In our initial article announcing our top 10 considerations for financial institutions in 2016, which can be found here, our fourth consideration was data security and privacy. While the recent focus has been on cybersecurity, it is important to remember that financial institutions remain subject to privacy requirements, and that the appropriate security of nonpublic personal information (NPPI) remains an integral component of privacy, as it always has.

In order to protect consumers, the privacy provisions of the Gramm-Leach Bliley Act set forth a framework under which financial institutions must securely store NPPI, advise customers of their policies, and provide certain opt-out rights, especially as pertains to sharing with non-affiliates for those non-affiliates’ own marketing purposes. Regulatory implementation of those requirements resulted in a fairly specific set of categories of disclosures that are required in privacy notices, as well as a pre-approved form of privacy disclosures which would be deemed to satisfy the applicable requirements. The disclosures are provided both at the time of data collection and, thereafter, on an annual basis for ongoing customer relationships. Most of us are used to getting these notices in the mail. Notably, state laws may have specific, additional requirements (such as laws in California and Vermont), and other laws (such as state regulations applicable to insurers and insurance agencies) may apply depending on the line of business in which the financial institution is engaged.

Financial institutions should be careful to abide by the GLBA and various state law privacy requirements, including by honoring “hold” periods (during which certain types of sharing are prohibited to give the consumer/customer an opportunity to opt out). The Consumer Financial Protection Bureau’s Supervision and Examination Manual, version 2.0 provides a good roadmap for compliance.

Even beyond the privacy notification regime, financial institutions should take care to avoid running afoul of the prohibition under the Dodd Frank Wall Street Reform and Consumer Protection Act of 2010 against unfair, deceptive, and abusive acts or practices. The CFPB, which enforces that prohibition, has stated that it will follow the FTC’s lead in enforcing against “deceptive” practices which consist of material misrepresentations to consumers (e.g., in website privacy policies or other representations to consumers) regarding a financial institution’s privacy practices.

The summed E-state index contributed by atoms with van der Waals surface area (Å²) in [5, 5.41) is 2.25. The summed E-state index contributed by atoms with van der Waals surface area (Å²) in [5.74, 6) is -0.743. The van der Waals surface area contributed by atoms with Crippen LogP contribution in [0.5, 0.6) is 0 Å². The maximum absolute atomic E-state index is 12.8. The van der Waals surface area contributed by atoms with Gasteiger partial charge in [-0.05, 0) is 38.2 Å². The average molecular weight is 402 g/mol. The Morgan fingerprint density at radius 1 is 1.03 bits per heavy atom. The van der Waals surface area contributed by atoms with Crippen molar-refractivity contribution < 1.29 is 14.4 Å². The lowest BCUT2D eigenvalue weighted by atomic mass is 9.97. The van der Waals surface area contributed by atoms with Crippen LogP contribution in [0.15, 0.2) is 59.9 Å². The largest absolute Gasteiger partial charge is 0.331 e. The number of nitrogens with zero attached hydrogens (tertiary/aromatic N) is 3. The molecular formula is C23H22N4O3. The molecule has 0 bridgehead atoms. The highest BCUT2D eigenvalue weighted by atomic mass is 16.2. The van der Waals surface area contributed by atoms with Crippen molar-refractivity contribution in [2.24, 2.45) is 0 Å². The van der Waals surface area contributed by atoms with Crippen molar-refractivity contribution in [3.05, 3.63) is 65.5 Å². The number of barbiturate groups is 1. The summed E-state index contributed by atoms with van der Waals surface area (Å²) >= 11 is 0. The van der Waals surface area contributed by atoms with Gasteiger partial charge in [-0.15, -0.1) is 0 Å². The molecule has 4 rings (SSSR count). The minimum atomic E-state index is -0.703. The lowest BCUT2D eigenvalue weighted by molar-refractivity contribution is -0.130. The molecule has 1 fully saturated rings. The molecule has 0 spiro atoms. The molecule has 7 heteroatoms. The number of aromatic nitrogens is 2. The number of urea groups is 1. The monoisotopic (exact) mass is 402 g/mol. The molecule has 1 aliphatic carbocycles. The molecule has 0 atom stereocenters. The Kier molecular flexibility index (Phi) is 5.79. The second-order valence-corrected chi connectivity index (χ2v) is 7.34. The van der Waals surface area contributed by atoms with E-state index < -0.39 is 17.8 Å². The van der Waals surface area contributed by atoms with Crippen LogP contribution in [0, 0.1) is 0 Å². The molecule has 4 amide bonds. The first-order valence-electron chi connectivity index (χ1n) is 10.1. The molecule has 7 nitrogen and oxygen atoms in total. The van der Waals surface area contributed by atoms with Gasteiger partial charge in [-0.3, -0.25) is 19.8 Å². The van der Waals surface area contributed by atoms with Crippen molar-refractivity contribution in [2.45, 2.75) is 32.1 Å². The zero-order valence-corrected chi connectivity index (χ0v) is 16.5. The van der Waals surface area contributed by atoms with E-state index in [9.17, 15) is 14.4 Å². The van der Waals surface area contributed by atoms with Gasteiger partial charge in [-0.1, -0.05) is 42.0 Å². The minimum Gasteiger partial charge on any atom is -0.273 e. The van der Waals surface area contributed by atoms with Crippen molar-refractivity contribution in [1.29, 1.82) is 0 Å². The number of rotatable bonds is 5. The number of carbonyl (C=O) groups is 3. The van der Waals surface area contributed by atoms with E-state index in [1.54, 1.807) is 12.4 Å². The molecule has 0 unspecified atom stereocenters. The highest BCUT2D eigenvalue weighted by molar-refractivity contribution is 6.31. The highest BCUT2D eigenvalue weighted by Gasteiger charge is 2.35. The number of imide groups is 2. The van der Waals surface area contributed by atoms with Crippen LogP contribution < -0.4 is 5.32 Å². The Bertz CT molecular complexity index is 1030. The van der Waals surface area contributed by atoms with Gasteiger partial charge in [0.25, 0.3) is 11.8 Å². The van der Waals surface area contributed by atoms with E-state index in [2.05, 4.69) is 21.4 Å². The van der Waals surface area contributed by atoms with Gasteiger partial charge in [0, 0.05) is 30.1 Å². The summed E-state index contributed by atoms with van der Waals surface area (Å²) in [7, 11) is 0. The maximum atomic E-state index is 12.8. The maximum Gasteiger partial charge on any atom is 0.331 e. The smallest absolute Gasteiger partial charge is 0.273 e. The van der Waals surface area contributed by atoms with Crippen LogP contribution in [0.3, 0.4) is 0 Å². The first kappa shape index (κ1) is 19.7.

As applicable to all companies, a financial institution cannot appropriately administer privacy practices without appropriate security measures. Thus, a financial institution must ensure that information security measures provide the appropriate protections (including access controls and logging) to implement, maintain, and demonstrate the integrity the institution’s internal and external policies regarding sharing and use of NPPI. Needless to say, this also includes appropriate controls and oversight of a financial institution’s service providers.

As pointed out in our recent QuickStudy on the #3 consideration for financial institutions in 2016, cybersecurity, it is axiomatic that institutions must familiarize themselves with the personal information for which they are responsible, and the systems on which that information resides or may be accessed. Regulatory agencies have become keen observers when it comes to privacy matters, including associated data security measures. We expect continued focus from the financial institution regulators in the coming years on privacy compliance programs and practices.